The Hague Study Visit
In January we had the wonderful opportunity to travel to The Hague-Netherlands in a study visit with the University.
The Organisation for the Prohibition of Chemical Weapons
Our journey began in the Organisation for the Prohibition of Chemical Weapons (OPCW) where we were able to see how this important organisation works, to meet students from other parts of Europe and ask interesting questions about outcomes related to the control and destruction of these types of weapons. We were able to analyze the cases, such as that of Syria, while we explored the different challenges that come with weapons treaties.
We visited Humanity House, an amazing building where different organisations work everyday to make our world more peaceful. Here we met with Anton Petrenko, the OSCE High Commissioner on National Minorities, who talked about the conflict in Moldova and explained the importance of inclusion of different kinds of minorities (religious, racial, ethnical, etc) in the policy-making process and in society in general. After dinner together, we had a fun quiz, which tested our knowledge about peace, music, climate change and conflict.
International Criminal Court
The next day was one of the most incredible days in my life. At the International Criminal Court (ICC) we had the opportunity to observe the trial against Dominic Ongwen, accused of war crimes in the conflict in Uganda. It was a dream that finally came true for me personally - witnessing how the court works and developing my understanding of the complexities of the law, its multiple interpretations and tension points was one of the best opportunities I ever had in my life.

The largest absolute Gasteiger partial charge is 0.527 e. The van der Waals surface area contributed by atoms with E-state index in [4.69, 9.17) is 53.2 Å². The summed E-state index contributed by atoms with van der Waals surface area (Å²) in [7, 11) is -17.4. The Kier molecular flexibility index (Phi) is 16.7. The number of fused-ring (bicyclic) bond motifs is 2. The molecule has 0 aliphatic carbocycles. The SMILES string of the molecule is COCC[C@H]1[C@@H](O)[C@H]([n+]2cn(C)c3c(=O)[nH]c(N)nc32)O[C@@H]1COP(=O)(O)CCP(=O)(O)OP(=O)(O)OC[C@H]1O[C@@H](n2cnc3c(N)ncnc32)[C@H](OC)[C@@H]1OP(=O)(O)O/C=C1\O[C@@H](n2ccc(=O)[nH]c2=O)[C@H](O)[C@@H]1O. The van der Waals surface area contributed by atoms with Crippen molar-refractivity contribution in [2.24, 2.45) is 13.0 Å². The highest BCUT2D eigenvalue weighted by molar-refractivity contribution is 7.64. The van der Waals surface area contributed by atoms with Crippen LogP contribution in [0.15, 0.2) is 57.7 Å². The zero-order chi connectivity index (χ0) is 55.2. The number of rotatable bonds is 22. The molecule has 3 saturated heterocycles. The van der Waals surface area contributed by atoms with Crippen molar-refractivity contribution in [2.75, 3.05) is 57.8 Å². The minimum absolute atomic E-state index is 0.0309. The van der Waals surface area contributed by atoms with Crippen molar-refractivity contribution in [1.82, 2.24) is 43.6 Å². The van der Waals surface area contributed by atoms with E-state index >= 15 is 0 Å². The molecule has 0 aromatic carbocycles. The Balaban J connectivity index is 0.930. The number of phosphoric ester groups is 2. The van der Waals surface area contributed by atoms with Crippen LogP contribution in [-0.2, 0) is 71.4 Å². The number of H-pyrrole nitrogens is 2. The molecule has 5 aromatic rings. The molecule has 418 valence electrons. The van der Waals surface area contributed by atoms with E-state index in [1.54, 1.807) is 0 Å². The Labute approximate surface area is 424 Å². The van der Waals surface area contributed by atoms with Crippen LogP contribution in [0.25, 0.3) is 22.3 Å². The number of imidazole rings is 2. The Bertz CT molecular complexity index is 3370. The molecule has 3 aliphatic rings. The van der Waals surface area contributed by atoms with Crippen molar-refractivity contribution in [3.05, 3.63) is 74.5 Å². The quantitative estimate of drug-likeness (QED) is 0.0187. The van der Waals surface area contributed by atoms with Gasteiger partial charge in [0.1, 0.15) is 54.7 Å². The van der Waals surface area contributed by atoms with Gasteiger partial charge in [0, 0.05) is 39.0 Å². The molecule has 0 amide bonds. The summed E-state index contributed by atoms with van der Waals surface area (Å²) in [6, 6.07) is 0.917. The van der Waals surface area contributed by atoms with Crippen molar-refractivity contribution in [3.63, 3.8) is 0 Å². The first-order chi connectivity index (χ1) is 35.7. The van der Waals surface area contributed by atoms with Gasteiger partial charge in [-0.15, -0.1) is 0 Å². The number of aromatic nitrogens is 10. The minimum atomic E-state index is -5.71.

International Criminal Tribunal for the former Yugoslavia
Afterwards we went to the International Criminal Tribunal for the former Yugoslavia (ICTY), where we had a tour through the Public Gallery and the Courtroom Ms. Rada Pejic-Sremac, a member of the prosecution team, talked about processes, the difficulties of trials and the different emotions they are exposed to everyday.
She showed us a video of criminals confessing their crimes and telling the truth to victims, which was one of the most painful things I have ever seen in my life. I had a mix of feelings during this whole process - on the one hand I was thinking about the importance of international organisations that work on behalf of victims, how in my country, Colombia, our victims are waiting to finally know the truth and for their aggressors to ask for their forgiveness, and that, even though international trials take many years, at least something is being done.
On the other hand, I felt happy to be part of an amazing group of students and with people who are working really hard to make a better world, to promote peace and find ways to prevent terrors like the ones we were witnessing.
Delivering real change
Finally we had the chance to see how all our theories, ideals and knowledge can deliver real change.
Two young women from the Clingendael Institute and the Secretariat of the Global Partnership for the Prevention of Armed Conflict talked to us about their different professional fields, the kind of roles where we could put our learning into practice.
They worked in field research, policy-making and project funding in almost every region in the world. They showed us how our work can apply to different territories and communities, and how we can impact the process of policy-making to have better and more sensitive policies that benefit the most vulnerable and conflict-affected communities.
Making life-changing impacts
Making this long journey short, we were able to understand the importance of what we are doing, to see that our efforts in every essay or piece of research has a meaning and will have an important and life-changing impacts. This was an incredible opportunity, where we were able to enjoy a beautiful city and to learn from extraordinary people that every day dedicate their energy and knowledge to build a more peaceful and just world.
Natalia Gutierrez Trujillo (N.GutierrezTrujillo1@bradford.ac.uk)